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Binghamton University leverages oxidation in 3D printing

“You can’t avoid oxidation, so we are trying to take advantage of it by turning it into a new, reinforcing mechanism to make the material stronger.”

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According to Binghamton University, Professor Changhong Ke, a faculty member at Watson College’s Department of Mechanical Engineering, has received a $150,000 grant through the National Science Foundation’s Early-concept Grants for Exploratory Research (EAGER) program to investigate the potential of building nanotubes into additively manufactured metals, particularly aluminum.

Ke believes that microscopic structures made of boron nitride – a compound commonly used in cosmetics, pencil lead, and cement for dental applications – would make the material self-strengthening under corrosive conditions like moisture and seawater.

“You can’t avoid oxidation, so we are trying to take advantage of it by turning it into a new, reinforcing mechanism to make the material stronger,” said Changhong Ke. “That would be something really amazing. People could try to design the materials to include these sorts of porosities or even purposely introducing structures that can be more easily oxidized because it becomes something beneficial instead of harmful to the material itself.”

The nanotubes threaded throughout the metal are a few nanometers thick, and a few to hundreds of microns long. To see how the oxidation changes the way that nanotubes bind to metal – a core issue in the self-strengthening mechanism – Ke and his team in the Nanomechanics Laboratory at the Binghamton University will use a force sensor to pull individual nanotubes out of the oxidized metal inside a high-resolution scanning electron microscope, which allows them to watch what is happening in real-time. “We designed this as a sandwich structure,” he said. “It’s like a hot dog, with the nanotube as the meat and the metal as the bread.”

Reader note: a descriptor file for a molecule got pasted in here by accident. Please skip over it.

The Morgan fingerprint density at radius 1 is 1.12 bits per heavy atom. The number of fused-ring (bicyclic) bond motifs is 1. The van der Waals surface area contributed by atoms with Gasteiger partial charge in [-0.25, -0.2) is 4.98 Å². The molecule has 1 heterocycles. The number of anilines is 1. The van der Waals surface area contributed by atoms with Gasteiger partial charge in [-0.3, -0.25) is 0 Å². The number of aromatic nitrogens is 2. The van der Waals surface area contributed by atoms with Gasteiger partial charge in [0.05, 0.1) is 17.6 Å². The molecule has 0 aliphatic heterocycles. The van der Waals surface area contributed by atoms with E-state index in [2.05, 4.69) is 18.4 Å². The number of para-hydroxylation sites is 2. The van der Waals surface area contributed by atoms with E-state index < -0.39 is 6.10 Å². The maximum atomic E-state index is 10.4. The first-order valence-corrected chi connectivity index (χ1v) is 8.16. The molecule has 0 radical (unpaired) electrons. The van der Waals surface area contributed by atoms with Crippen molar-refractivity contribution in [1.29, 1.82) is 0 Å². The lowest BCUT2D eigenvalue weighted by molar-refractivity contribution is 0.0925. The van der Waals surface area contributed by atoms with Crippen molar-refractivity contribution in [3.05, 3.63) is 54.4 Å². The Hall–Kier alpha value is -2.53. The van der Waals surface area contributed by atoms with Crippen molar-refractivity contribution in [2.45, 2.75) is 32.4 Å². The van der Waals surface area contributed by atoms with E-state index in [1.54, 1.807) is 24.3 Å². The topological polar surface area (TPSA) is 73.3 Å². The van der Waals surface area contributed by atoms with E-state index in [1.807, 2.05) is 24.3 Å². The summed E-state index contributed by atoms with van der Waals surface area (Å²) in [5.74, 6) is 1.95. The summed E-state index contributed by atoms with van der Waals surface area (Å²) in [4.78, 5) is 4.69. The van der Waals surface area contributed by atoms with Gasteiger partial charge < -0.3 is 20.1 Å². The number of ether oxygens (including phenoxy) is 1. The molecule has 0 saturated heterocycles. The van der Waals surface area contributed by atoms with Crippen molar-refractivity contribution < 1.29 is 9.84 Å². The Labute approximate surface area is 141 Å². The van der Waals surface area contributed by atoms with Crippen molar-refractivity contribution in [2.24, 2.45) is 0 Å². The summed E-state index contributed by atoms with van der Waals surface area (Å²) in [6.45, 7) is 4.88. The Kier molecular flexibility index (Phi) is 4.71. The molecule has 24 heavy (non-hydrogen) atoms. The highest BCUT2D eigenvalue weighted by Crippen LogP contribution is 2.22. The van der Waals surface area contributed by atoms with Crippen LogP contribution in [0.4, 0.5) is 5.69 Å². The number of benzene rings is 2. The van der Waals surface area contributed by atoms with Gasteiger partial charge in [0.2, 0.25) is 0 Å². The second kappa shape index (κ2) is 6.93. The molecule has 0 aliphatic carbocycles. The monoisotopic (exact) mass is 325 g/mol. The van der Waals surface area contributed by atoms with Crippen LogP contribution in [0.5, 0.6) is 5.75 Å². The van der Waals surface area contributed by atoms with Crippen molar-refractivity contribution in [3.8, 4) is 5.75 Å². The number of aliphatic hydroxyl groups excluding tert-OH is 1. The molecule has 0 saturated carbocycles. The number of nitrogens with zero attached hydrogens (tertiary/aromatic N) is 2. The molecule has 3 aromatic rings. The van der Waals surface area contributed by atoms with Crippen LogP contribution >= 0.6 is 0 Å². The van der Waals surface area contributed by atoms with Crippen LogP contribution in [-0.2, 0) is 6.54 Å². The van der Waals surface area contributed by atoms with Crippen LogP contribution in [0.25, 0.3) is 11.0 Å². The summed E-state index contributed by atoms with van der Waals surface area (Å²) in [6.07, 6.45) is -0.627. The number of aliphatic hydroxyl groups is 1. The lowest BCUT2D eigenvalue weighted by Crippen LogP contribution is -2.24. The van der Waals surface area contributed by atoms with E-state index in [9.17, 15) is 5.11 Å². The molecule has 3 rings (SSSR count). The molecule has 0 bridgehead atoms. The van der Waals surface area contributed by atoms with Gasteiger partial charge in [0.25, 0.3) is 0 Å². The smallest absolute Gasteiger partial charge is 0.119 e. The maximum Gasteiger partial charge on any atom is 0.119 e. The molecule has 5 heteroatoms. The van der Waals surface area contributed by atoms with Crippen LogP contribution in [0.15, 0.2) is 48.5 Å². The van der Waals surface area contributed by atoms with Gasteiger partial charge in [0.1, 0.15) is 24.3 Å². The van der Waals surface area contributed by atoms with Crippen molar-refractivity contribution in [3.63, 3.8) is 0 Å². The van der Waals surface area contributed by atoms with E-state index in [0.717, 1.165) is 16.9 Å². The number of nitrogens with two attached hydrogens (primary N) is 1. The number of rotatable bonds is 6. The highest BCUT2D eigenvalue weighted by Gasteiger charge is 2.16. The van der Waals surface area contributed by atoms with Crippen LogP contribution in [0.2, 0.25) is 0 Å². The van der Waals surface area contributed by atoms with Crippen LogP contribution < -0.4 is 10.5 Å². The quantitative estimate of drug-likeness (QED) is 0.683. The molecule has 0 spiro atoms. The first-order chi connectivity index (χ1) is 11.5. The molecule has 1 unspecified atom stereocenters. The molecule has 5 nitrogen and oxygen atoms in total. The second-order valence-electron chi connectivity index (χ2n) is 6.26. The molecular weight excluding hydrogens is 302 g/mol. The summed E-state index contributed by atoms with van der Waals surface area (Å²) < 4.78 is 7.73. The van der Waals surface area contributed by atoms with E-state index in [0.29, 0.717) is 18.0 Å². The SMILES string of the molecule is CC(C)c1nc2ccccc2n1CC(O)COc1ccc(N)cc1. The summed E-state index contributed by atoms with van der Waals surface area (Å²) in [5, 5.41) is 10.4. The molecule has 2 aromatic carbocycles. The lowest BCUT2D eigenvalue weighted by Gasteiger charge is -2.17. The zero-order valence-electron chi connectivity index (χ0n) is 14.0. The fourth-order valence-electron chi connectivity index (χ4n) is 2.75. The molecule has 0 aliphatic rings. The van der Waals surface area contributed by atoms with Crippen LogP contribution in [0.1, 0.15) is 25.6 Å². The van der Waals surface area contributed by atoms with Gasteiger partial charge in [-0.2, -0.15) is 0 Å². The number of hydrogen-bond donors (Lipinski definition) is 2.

The researchers will also test the material on a macro scale – looking at load transfer to learn more about how oxidation affects the stiffness, strength, and toughness of the nanotube-reinforced metal. Collaborators from the University of Illinois will confirm Ke’s experimental findings through computational modeling.

“We’re hoping this will provide a new perspective to the scientific community about how we view metal oxidation in terms of future material design,” said Ke. “That could change the research landscape for these metal materials, particularly for 3D printed metal. It has so many promising applications in different areas, and it even could revitalize US manufacturing competitiveness.”

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Edward Wakefield

Edward is a freelance writer and additive manufacturing enthusiast looking to make AM more accessible and understandable.

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